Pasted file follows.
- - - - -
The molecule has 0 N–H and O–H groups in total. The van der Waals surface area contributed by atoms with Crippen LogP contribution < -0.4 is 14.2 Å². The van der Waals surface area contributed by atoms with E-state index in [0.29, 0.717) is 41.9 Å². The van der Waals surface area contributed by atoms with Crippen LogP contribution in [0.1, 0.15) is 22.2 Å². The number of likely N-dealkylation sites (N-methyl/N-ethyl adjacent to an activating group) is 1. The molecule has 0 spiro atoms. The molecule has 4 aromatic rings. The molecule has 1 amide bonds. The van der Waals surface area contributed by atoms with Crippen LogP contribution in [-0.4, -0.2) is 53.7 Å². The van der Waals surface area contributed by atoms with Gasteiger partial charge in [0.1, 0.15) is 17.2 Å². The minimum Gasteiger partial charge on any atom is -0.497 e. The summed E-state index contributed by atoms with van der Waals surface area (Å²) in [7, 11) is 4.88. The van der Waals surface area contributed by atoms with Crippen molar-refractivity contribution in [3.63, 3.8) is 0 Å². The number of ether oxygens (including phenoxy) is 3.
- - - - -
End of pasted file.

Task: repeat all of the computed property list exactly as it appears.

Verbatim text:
The molecule has 0 N–H and O–H groups in total. The van der Waals surface area contributed by atoms with Crippen LogP contribution < -0.4 is 14.2 Å². The van der Waals surface area contributed by atoms with E-state index in [0.29, 0.717) is 41.9 Å². The van der Waals surface area contributed by atoms with Crippen LogP contribution in [0.1, 0.15) is 22.2 Å². The number of likely N-dealkylation sites (N-methyl/N-ethyl adjacent to an activating group) is 1. The molecule has 0 spiro atoms. The molecule has 4 aromatic rings. The molecule has 1 amide bonds. The van der Waals surface area contributed by atoms with Crippen LogP contribution in [-0.4, -0.2) is 53.7 Å². The van der Waals surface area contributed by atoms with Gasteiger partial charge in [0.1, 0.15) is 17.2 Å². The minimum Gasteiger partial charge on any atom is -0.497 e. The summed E-state index contributed by atoms with van der Waals surface area (Å²) in [7, 11) is 4.88. The van der Waals surface area contributed by atoms with Crippen molar-refractivity contribution in [3.63, 3.8) is 0 Å². The number of ether oxygens (including phenoxy) is 3.